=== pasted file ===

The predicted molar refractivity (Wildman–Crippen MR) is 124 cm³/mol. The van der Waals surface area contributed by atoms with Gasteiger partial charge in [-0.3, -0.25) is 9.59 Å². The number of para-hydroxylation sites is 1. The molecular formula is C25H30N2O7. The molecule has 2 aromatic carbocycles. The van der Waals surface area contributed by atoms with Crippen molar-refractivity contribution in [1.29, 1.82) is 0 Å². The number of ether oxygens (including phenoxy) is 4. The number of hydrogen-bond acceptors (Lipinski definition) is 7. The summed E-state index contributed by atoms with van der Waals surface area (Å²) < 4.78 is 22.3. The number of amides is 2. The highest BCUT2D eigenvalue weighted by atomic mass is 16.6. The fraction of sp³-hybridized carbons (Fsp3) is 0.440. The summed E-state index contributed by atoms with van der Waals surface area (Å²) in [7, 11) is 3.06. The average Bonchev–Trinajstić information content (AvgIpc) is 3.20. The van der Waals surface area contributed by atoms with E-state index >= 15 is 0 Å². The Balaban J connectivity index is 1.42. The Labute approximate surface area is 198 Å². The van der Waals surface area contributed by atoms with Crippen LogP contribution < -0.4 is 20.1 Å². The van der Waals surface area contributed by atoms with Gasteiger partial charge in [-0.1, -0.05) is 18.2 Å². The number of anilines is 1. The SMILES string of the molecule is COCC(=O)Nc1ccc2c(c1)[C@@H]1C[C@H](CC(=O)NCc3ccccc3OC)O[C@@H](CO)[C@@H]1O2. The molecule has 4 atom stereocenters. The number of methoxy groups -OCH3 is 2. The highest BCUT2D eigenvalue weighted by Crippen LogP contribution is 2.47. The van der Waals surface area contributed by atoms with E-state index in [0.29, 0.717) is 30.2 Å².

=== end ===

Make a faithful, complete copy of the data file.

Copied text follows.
The predicted molar refractivity (Wildman–Crippen MR) is 124 cm³/mol. The van der Waals surface area contributed by atoms with Gasteiger partial charge in [-0.3, -0.25) is 9.59 Å². The number of para-hydroxylation sites is 1. The molecular formula is C25H30N2O7. The molecule has 2 aromatic carbocycles. The van der Waals surface area contributed by atoms with Crippen molar-refractivity contribution in [1.29, 1.82) is 0 Å². The number of ether oxygens (including phenoxy) is 4. The number of hydrogen-bond acceptors (Lipinski definition) is 7. The summed E-state index contributed by atoms with van der Waals surface area (Å²) < 4.78 is 22.3. The number of amides is 2. The highest BCUT2D eigenvalue weighted by atomic mass is 16.6. The fraction of sp³-hybridized carbons (Fsp3) is 0.440. The summed E-state index contributed by atoms with van der Waals surface area (Å²) in [7, 11) is 3.06. The average Bonchev–Trinajstić information content (AvgIpc) is 3.20. The van der Waals surface area contributed by atoms with E-state index >= 15 is 0 Å². The Balaban J connectivity index is 1.42. The Labute approximate surface area is 198 Å². The van der Waals surface area contributed by atoms with Crippen LogP contribution < -0.4 is 20.1 Å². The van der Waals surface area contributed by atoms with Gasteiger partial charge in [-0.1, -0.05) is 18.2 Å². The number of anilines is 1. The SMILES string of the molecule is COCC(=O)Nc1ccc2c(c1)[C@@H]1C[C@H](CC(=O)NCc3ccccc3OC)O[C@@H](CO)[C@@H]1O2. The molecule has 4 atom stereocenters. The number of methoxy groups -OCH3 is 2. The highest BCUT2D eigenvalue weighted by Crippen LogP contribution is 2.47. The van der Waals surface area contributed by atoms with E-state index in [0.29, 0.717) is 30.2 Å².